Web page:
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  1. #71
    Join Date
    Jun 2005
    Location
    Australia
    Posts
    87
    Howdy All,

    As a longtime FFS guy and instructor RGEI has to be my fav "go to" grip .

    My full time job is in sale for a large meat wholesaler/distributor and I must see 700 to 1000 hogs come through our rails a week, I watch a lot of meat get cut and every butcher uses this grip when breaking bodies, its quite sobering to see a butcher cut a 150lb pig in half with a 5inch boning knife with one small thrust into the joint just below the joint of the tail and spine and one pull cut through the meat, there is no substitute for RGEI when you need power in the thrust and in the cut.

    Eric Draven and I recently designed a knife for exactly this system, when done I will get Eric to post a pic.

    I am looking fwd to seeing what Gabe comes up with on this .

    All the best,

    Jim
    Last edited by sneaky; 07-04-2009 at 02:57 AM.
    Luke 22:36

  2. #72
    Join Date
    Sep 2003
    Location
    Not of this world
    Posts
    17,795
    Quote Originally Posted by sneaky View Post
    Howdy All,

    As a longtime FFS guy and instructor RGEI has to be my fav "go to" grip .

    My full time job is in sale for a large meat wholesaler/distributor and I must see 700 to 1000 hogs come through our rails a week, I watch a lot of meat get cut and every butcher uses this grip when breaking bodies, its quite sobering to see a butcher cut a 150lb pig in half with a 5inch boning knife with one small thrust into the joint just below the joint of the tail and spine and one pull cut through the meat, there is no substitute for RGEI when you need power in the thrust and in the cut.

    Eric Draven and I recently designed a knife for exactly this system, when done I will get Eric to post a pic.

    I am looking fwd to seeing what Gabe comes up with on this .

    All the best,

    Jim
    I like the knife Eric designed for Ray, and after watching Ray's FFS video that was so graciously given to me by another WT member, I like it a lot.
    **Mike Ronin on FaceBook**

    **Spero optimus instruo pro pessimus**

    **Out of destruction rises opportunity. We are only defeated when we give up. Never, ever give up. (Phil 4:13)**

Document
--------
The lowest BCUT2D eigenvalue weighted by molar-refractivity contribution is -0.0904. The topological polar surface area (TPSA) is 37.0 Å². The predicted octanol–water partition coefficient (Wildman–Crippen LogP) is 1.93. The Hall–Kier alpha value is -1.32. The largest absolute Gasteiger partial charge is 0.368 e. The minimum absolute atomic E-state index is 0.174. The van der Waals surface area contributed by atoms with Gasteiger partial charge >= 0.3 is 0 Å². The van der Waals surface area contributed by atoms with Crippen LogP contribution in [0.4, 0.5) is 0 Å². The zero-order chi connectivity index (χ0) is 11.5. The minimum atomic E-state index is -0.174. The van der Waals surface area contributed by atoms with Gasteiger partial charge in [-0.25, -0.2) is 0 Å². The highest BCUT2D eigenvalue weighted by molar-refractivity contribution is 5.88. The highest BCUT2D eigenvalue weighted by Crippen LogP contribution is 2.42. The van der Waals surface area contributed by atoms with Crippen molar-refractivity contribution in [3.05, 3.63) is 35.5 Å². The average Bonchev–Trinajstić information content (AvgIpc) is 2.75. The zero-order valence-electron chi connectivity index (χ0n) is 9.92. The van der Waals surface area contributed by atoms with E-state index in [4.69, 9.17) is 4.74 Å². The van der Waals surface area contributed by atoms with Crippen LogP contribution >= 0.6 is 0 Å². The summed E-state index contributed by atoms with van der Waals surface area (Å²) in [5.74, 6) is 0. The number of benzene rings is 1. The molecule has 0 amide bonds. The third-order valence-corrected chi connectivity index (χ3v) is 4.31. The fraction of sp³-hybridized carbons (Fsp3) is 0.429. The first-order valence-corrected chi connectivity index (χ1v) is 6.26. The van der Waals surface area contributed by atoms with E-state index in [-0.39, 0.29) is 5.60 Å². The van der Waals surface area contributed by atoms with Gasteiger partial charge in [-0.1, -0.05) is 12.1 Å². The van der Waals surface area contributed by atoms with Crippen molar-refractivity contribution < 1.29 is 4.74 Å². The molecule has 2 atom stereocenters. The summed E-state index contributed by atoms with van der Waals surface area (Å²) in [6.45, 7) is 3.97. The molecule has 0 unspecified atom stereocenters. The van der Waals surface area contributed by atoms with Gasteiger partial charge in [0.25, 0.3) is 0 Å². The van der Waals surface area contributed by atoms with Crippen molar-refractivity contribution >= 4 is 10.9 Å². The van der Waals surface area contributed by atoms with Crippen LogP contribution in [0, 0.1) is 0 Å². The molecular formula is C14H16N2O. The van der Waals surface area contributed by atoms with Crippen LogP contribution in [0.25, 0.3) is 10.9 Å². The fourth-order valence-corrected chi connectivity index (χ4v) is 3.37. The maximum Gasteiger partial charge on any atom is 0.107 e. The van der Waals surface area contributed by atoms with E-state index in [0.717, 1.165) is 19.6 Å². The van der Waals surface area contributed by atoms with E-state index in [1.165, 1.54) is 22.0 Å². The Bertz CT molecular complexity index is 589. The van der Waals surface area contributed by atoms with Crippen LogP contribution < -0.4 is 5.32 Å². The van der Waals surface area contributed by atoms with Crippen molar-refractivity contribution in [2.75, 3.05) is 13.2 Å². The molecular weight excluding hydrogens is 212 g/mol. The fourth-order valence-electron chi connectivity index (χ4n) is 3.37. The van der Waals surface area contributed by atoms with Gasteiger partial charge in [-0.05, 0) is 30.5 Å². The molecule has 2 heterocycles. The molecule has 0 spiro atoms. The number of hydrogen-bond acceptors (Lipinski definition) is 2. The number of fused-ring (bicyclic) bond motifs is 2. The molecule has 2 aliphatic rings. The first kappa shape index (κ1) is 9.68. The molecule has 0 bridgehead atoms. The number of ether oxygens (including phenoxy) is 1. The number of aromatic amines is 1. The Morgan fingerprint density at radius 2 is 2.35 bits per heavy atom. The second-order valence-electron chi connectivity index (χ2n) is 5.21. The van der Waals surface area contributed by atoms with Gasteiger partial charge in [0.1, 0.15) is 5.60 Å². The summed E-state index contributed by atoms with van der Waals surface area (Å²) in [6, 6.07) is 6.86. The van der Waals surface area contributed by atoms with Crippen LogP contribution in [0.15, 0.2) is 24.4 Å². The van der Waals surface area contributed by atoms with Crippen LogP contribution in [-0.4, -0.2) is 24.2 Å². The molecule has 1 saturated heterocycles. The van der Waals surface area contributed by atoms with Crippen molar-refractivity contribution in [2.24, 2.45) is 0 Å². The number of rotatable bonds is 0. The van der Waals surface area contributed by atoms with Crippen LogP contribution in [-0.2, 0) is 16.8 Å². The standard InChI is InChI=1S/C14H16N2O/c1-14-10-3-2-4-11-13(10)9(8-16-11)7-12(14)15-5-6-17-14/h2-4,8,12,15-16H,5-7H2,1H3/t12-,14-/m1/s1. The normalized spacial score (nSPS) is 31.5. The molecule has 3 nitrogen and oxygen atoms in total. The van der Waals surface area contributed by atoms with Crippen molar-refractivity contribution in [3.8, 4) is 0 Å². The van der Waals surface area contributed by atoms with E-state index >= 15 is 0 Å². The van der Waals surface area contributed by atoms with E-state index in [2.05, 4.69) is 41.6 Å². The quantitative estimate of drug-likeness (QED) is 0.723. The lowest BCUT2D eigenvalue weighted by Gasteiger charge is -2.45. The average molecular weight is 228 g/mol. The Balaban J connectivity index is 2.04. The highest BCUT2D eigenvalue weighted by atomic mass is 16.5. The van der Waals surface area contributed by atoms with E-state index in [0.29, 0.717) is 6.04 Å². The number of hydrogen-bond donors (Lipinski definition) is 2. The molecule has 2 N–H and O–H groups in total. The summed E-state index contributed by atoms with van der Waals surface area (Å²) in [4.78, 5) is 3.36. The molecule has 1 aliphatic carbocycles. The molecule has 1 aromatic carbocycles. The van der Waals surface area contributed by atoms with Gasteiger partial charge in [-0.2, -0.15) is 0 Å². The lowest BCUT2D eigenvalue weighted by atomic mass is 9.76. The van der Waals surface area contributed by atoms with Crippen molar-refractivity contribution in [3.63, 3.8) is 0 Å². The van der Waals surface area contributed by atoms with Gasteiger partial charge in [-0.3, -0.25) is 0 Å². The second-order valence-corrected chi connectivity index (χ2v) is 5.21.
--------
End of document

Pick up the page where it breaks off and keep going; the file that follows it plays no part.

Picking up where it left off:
3. #73
    Join Date
    Mar 2008
    Location
    Miami, Fl
    Posts
    180
    I've been carrying a second generation endura since they first came out. If I knew they where going to change the design I would have bought ten. However recently a good friend gave me a knife I have to say is really cool. The Cold Steel Ti Light. Other than it uses a liner lock(though it seems very sturdy) it seems to fit the bill. It is a great thruster, seems very sturdy, it's quick, has a sort of wave, and the nostalgic allure of the stiletto switch blade look. The pocket clip will need to be broken in since it is super tight and sometimes slows my draw. Over all I like it a lot, but I'll need to play with it a lot more before switching to it full time. Still it is worth considering.

    Tony Torre
    Miami Arnis Group
    www.miamiarnisgroup.com

  4. #74
    Join Date
    Apr 2007
    Posts
    667
    Quote Originally Posted by Tony Torre View Post
    I've been carrying a second generation endura since they first came out. If I knew they where going to change the design I would have bought ten. However recently a good friend gave me a knife I have to say is really cool. The Cold Steel Ti Light. Other than it uses a liner lock(though it seems very sturdy) it seems to fit the bill. It is a great thruster, seems very sturdy, it's quick, has a sort of wave, and the nostalgic allure of the stiletto switch blade look. The pocket clip will need to be broken in since it is super tight and sometimes slows my draw. Over all I like it a lot, but I'll need to play with it a lot more before switching to it full time. Still it is worth considering.

    Tony Torre
    Miami Arnis Group
    www.miamiarnisgroup.com
    +1
    I bought mine for nothing more than nostalgia but after I played with it for a while I found it has a lot to offer.